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Parkers overall rating: 4.6 out of 5 4.6

Miles per pound (mpp) Miles per pound (mpp)

Petrol engines 5.8 - 7.6 mpp
Diesel engines 7.1 - 10.1 mpp
Plug-in hybrid petrol engines 30.3 - 34.7 mpp
Low figures relate to the least economical version; high to the most economical. Based on WLTP combined fuel economy for versions of this car made since September 2017 only, and typical current fuel or electricity costs.
Based on "Weighted" mpg; figures depend on the proportion of miles driven in pure electric mode and may vary widely
  • Efficient diesel engines
  • 330e plug-in hybrid should be cost-effective
  • Petrols surprisingly frugal too

As with most cars, the claimed fuel economy figures for the 3 Series vary depending on the size of the wheels and tyres fitted. Generally, the larger the wheels, the higher the fuel consumption of the car.

Starting with the diesels, the 318d returns between 55.4mpg and 58.9mpg when fitted with a manual gearbox. With the automatic, BMW claims 52.3-55.4mpg. Step up to the 320d and the figures are 54.3-56.5mpg for the manual, and 53.3-55.4mpg for the auto. Specify xDrive all-wheel drive (auto only), and claimed fuel economy falls slightly to 49.6-52.3mpg. Finally, the 330d claims between 46.3mpg and 47.9mpg.

The petrols aren’t too far behind the diesels for claimed fuel economy. The 320i returns 41.5-43.5mpg, while the 330i offers 40.4-41.5mpg.

Blue 2019 BMW 320d Saloon badge and rear lights

Emissions for the 3 Series are pleasingly low across the range. The best performer in the conventional range is the 318d, producing 109g/km of CO2 and 113g/km for automatic and manual gearboxes respectively. The 320d isn’t much worse, producing 115g/km and 110g/km for auto and manual models. Even the auto-only 320d xDrive emits just 118g/km of CO2.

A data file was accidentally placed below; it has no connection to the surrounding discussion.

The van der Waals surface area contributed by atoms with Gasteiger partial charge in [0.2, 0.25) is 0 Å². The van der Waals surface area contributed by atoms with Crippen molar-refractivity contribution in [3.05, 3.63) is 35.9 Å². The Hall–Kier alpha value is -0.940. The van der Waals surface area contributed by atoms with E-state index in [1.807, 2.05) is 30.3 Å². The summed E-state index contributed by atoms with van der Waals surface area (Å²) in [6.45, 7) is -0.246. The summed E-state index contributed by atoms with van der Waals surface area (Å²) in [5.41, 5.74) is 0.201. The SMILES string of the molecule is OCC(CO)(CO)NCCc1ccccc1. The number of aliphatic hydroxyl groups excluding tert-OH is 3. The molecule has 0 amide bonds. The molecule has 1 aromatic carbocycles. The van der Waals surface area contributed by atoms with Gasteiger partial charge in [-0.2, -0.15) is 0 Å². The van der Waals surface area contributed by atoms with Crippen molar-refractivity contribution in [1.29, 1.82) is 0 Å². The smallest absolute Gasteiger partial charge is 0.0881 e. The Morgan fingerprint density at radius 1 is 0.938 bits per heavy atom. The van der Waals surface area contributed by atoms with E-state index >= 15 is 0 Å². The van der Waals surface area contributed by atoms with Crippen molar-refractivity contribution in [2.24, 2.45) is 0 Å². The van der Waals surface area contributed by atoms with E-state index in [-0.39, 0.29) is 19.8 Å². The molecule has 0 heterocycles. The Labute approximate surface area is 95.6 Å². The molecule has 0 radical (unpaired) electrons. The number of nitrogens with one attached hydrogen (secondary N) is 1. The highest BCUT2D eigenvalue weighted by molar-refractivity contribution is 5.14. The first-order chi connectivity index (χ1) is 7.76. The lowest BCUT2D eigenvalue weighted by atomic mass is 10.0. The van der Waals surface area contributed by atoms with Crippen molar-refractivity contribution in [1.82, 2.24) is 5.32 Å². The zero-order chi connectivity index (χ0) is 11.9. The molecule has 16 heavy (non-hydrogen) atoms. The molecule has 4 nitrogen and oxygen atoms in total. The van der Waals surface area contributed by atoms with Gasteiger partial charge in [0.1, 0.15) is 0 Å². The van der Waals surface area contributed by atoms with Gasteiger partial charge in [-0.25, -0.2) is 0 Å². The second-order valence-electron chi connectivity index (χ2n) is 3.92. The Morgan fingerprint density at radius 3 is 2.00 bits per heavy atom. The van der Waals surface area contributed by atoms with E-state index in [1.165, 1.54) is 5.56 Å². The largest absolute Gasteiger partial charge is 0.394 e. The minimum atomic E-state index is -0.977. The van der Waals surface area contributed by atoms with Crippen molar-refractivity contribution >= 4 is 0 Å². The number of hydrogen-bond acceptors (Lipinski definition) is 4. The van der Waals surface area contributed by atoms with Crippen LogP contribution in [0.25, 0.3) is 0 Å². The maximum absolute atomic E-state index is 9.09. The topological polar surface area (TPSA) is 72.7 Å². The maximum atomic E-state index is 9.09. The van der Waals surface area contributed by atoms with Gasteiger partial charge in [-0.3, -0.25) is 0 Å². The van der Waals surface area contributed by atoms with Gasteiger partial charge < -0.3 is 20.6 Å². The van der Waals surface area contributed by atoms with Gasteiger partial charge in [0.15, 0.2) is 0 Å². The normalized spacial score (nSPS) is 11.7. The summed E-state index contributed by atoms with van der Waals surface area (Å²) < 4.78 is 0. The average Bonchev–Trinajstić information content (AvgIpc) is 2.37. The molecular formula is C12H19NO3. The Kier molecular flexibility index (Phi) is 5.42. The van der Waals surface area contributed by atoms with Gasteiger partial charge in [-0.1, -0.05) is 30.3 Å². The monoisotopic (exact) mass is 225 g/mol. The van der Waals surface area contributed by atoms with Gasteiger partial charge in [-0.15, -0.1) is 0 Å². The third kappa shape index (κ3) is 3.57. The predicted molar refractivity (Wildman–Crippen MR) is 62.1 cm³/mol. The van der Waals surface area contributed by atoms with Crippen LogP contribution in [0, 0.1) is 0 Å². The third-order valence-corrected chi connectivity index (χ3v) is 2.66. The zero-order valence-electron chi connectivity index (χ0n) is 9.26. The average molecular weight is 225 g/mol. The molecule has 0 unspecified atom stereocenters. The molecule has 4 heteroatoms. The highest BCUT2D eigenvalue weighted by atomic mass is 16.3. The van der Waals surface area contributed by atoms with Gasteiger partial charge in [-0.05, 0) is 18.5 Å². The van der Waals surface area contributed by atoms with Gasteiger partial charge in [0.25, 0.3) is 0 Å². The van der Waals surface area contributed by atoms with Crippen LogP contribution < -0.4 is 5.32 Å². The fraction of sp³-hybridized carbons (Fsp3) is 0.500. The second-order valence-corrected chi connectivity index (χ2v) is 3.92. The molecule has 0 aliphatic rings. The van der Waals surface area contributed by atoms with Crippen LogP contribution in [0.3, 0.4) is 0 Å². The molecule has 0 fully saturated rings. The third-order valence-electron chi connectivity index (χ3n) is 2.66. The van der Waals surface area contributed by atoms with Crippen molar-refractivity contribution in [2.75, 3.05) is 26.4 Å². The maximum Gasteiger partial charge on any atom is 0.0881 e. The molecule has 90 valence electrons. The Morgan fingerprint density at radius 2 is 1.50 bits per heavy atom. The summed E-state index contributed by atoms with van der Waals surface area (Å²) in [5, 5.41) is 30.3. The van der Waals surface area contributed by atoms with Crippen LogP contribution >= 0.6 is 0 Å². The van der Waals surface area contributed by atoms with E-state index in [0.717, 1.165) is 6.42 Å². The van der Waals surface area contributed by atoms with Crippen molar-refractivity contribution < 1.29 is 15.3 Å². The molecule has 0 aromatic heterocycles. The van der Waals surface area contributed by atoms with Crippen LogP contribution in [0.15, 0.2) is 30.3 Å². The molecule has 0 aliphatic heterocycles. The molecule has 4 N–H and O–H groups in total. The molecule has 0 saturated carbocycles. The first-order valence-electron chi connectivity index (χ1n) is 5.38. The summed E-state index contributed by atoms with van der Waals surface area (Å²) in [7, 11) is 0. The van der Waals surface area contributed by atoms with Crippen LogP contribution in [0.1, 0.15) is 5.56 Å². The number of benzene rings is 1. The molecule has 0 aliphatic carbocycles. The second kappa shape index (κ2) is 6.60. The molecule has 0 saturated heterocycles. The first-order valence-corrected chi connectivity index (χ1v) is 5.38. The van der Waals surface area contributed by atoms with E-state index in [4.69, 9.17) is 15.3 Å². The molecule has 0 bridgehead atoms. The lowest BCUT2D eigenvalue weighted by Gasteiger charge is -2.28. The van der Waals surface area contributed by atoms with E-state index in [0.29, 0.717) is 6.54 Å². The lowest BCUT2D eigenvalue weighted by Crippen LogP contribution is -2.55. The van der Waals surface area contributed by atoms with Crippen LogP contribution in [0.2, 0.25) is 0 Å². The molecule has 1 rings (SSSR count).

At the top of the diesel range, the 330d emits 133g/km, while the 320i and 330i petrols produce 126g/km and 134g/km respectively.

BMW 330e mpg and CO2

Putting the regular diesel and petrol models to one side, the 330e plug-in hybrid – which joined the range slightly later in 2019 – has by far the best efficiency figures on paper.

Fuel economy is a claimed 138mpg, while CO2 emissions are just 39g/km. Both figures rely on you making the most of the 41-mile electric-only driving range capability, however, which means keeping the batteries charged up.

A full charge takes 3 hours 25 minutes using a BMW i Wallbox, or 5 hours 40 minutes using a regular three-pin plug.

Longer journeys will likely see the overall fuel economy plummet – as you’ll be able to make less efficient use of the electric motor.

However, BMW does allow you to set a preferred percentage of remaining battery charge while driving conventionally (in case you want to save the battery range for a specific part of your journey), while a clever automatic mode works with the sat-nav guidance to ensure it puts the batteries to best use over the course of the entire planned route.

Reliability

  • BMW has a strong reliability record
  • New 3 Series should prove similarly dependable
  • Three-year warranty as standard

The 3 Series has a good reputation for reliability – the previous model was the subject of three recalls during its life, and none were for anything serious.

The newer model uses some new technology which we’ve found to be patchy in operation – such as disconnecting phone connections randomly and even when you come to a stop – but software updates through your dealer should sort this out in time.

Otherwise, mechanical components are tried and tested from a vast range of other BMW cars.

Ongoing running costs

Road tax (12 months) £135 - £465
Insurance group 25 - 39
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